[DWJ] colonel v. kernel was Re: "Orthogonal" (orthogonally to T-shirt slogans)

Otter Perry ottertee at silverwinggraphics.com
Mon Jun 7 16:29:22 EDT 2010


It started as an Old Italian word, colonnello, for the leader of
a column of soldiers, a colonna. Then it was picked up by the
French who, because of a linguistic process called dissimilation
[where sounds which are similar become different], spelled
and pronounced it as coronel. English picked it up in the 16th
century [C 15].

Then the French, in one of those moves that written languages
sometimes make, decided to change it back to the more
etymologically correct colonnel. The British, influenced by
the French and by reading Italian military works, decided to
spell it colonel in the 17th century [C 16].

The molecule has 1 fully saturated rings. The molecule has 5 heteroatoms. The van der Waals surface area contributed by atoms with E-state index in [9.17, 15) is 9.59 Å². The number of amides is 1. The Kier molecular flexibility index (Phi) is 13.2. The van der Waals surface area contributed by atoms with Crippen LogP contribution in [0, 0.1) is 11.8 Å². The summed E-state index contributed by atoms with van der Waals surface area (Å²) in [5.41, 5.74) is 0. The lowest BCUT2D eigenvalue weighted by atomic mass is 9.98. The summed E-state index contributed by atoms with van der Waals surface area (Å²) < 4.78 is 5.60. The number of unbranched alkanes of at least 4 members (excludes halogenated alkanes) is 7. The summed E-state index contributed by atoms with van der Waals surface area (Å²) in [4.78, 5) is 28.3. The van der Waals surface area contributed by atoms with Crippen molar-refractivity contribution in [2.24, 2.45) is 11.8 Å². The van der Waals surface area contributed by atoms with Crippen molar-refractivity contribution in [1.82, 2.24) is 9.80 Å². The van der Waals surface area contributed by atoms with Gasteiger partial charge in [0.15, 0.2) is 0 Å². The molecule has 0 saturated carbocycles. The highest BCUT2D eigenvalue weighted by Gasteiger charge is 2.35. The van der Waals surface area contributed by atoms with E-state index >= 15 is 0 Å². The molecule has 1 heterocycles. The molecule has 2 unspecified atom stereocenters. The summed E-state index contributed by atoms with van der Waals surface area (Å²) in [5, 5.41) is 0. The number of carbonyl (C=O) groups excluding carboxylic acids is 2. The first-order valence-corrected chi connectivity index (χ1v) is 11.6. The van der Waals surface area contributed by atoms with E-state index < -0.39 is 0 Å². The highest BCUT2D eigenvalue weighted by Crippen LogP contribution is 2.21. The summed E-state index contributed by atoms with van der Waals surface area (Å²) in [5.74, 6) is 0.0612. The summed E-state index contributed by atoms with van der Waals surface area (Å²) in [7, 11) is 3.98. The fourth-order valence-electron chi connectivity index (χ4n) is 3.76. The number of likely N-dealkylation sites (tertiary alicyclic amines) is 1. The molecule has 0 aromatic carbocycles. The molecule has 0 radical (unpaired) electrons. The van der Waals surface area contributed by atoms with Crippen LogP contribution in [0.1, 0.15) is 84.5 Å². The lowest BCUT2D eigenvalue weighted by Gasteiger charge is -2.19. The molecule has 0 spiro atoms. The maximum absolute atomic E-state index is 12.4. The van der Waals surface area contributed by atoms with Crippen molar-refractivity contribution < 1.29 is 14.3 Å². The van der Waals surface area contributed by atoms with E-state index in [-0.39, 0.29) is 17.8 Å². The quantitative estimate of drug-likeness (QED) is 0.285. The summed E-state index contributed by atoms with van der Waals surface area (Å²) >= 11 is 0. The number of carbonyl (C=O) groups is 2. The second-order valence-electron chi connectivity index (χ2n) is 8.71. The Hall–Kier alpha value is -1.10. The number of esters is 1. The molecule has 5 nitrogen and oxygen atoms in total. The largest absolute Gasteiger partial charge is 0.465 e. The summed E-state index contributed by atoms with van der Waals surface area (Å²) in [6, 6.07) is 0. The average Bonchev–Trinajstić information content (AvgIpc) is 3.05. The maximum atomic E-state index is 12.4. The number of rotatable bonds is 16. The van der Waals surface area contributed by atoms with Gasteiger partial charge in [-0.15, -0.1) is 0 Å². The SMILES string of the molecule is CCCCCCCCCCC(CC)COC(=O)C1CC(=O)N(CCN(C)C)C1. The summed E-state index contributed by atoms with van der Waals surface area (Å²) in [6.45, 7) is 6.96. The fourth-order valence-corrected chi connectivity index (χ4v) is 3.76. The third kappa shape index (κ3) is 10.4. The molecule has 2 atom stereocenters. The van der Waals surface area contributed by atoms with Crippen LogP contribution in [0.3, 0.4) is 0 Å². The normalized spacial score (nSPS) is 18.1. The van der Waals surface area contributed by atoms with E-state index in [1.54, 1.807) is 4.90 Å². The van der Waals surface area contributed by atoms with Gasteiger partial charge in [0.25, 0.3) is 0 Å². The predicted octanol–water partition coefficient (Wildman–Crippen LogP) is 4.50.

But the pronunciation stayed the same. So much for written
language.

[What we _should_ have picked up from the Italians was their
  rational way of naming centuries.]

On Jun 7, 2010, at 1:45 PM, Jenny Schwartzberg wrote:

> Dear Otter,
>
> Please do share that tidbit about why colonel is pronounced  
> kernel.  I've always been curious myself!
>
> Jenny
>
>
>> "Colonel"
>> was another one. [I was just reading a very interesting tidbit
>> about why it is that we pronounce "colonel" as "kernel".]
>>


-----------------------------------



If at first the idea is not absurd, then there
is no hope for it.

                                          - A. Einstein




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